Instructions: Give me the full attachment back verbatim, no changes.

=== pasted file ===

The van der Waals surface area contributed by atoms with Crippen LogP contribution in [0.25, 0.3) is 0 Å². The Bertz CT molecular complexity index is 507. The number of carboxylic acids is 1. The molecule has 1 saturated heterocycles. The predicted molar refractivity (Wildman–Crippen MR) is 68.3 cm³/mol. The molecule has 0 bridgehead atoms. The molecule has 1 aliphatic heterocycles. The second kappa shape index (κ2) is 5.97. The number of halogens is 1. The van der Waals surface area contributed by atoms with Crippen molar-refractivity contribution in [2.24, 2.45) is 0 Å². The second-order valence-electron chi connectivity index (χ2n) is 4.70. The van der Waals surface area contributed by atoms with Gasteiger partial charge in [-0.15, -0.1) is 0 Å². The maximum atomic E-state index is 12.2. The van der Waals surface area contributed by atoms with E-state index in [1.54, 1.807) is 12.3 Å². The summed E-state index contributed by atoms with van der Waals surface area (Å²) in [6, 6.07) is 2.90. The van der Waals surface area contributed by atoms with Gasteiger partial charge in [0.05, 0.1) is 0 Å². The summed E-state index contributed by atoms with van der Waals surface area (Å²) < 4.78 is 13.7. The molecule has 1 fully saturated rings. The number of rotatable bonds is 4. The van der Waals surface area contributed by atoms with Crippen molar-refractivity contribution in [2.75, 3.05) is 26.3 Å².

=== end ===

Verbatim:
The van der Waals surface area contributed by atoms with Crippen LogP contribution in [0.25, 0.3) is 0 Å². The Bertz CT molecular complexity index is 507. The number of carboxylic acids is 1. The molecule has 1 saturated heterocycles. The predicted molar refractivity (Wildman–Crippen MR) is 68.3 cm³/mol. The molecule has 0 bridgehead atoms. The molecule has 1 aliphatic heterocycles. The second kappa shape index (κ2) is 5.97. The number of halogens is 1. The van der Waals surface area contributed by atoms with Crippen molar-refractivity contribution in [2.24, 2.45) is 0 Å². The second-order valence-electron chi connectivity index (χ2n) is 4.70. The van der Waals surface area contributed by atoms with Gasteiger partial charge in [-0.15, -0.1) is 0 Å². The maximum atomic E-state index is 12.2. The van der Waals surface area contributed by atoms with E-state index in [1.54, 1.807) is 12.3 Å². The summed E-state index contributed by atoms with van der Waals surface area (Å²) in [6, 6.07) is 2.90. The van der Waals surface area contributed by atoms with Gasteiger partial charge in [0.05, 0.1) is 0 Å². The summed E-state index contributed by atoms with van der Waals surface area (Å²) < 4.78 is 13.7. The molecule has 1 fully saturated rings. The number of rotatable bonds is 4. The van der Waals surface area contributed by atoms with Crippen molar-refractivity contribution in [2.75, 3.05) is 26.3 Å².